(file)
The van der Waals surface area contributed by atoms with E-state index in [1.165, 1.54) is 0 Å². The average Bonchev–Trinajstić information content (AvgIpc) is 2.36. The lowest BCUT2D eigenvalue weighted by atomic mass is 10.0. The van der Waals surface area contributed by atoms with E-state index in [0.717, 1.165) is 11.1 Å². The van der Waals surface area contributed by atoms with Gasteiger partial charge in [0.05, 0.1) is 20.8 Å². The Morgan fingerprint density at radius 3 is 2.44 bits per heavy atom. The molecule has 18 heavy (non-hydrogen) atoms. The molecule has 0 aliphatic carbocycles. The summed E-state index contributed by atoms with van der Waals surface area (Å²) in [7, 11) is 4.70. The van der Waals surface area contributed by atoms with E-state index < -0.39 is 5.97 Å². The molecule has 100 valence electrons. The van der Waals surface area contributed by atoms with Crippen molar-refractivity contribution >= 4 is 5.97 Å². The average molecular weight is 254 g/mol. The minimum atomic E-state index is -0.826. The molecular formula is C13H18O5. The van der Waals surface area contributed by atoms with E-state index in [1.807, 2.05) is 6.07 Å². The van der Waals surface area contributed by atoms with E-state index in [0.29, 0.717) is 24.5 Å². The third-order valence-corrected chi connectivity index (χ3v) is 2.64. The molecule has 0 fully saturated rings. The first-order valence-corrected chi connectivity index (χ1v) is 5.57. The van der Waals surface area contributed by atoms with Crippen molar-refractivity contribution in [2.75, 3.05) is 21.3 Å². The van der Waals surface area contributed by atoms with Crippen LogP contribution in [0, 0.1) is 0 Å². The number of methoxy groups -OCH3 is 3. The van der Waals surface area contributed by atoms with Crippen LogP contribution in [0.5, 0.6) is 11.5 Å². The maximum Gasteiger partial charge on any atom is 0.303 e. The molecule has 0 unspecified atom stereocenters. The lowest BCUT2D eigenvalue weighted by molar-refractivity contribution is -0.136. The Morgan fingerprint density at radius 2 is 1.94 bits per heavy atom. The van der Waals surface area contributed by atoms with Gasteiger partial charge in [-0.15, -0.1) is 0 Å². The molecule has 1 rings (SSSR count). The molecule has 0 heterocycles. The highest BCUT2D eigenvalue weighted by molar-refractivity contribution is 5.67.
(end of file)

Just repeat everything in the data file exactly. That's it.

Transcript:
The van der Waals surface area contributed by atoms with E-state index in [1.165, 1.54) is 0 Å². The average Bonchev–Trinajstić information content (AvgIpc) is 2.36. The lowest BCUT2D eigenvalue weighted by atomic mass is 10.0. The van der Waals surface area contributed by atoms with E-state index in [0.717, 1.165) is 11.1 Å². The van der Waals surface area contributed by atoms with Gasteiger partial charge in [0.05, 0.1) is 20.8 Å². The Morgan fingerprint density at radius 3 is 2.44 bits per heavy atom. The molecule has 18 heavy (non-hydrogen) atoms. The molecule has 0 aliphatic carbocycles. The summed E-state index contributed by atoms with van der Waals surface area (Å²) in [7, 11) is 4.70. The van der Waals surface area contributed by atoms with E-state index < -0.39 is 5.97 Å². The molecule has 100 valence electrons. The van der Waals surface area contributed by atoms with Crippen molar-refractivity contribution >= 4 is 5.97 Å². The average molecular weight is 254 g/mol. The minimum atomic E-state index is -0.826. The molecular formula is C13H18O5. The van der Waals surface area contributed by atoms with E-state index in [1.807, 2.05) is 6.07 Å². The van der Waals surface area contributed by atoms with E-state index in [0.29, 0.717) is 24.5 Å². The third-order valence-corrected chi connectivity index (χ3v) is 2.64. The molecule has 0 fully saturated rings. The first-order valence-corrected chi connectivity index (χ1v) is 5.57. The van der Waals surface area contributed by atoms with Crippen molar-refractivity contribution in [2.75, 3.05) is 21.3 Å². The van der Waals surface area contributed by atoms with Crippen LogP contribution in [0, 0.1) is 0 Å². The number of methoxy groups -OCH3 is 3. The van der Waals surface area contributed by atoms with Crippen LogP contribution in [0.5, 0.6) is 11.5 Å². The maximum Gasteiger partial charge on any atom is 0.303 e. The molecule has 0 unspecified atom stereocenters. The lowest BCUT2D eigenvalue weighted by molar-refractivity contribution is -0.136. The Morgan fingerprint density at radius 2 is 1.94 bits per heavy atom. The van der Waals surface area contributed by atoms with Gasteiger partial charge in [-0.15, -0.1) is 0 Å². The molecule has 1 rings (SSSR count). The molecule has 0 heterocycles. The highest BCUT2D eigenvalue weighted by molar-refractivity contribution is 5.67.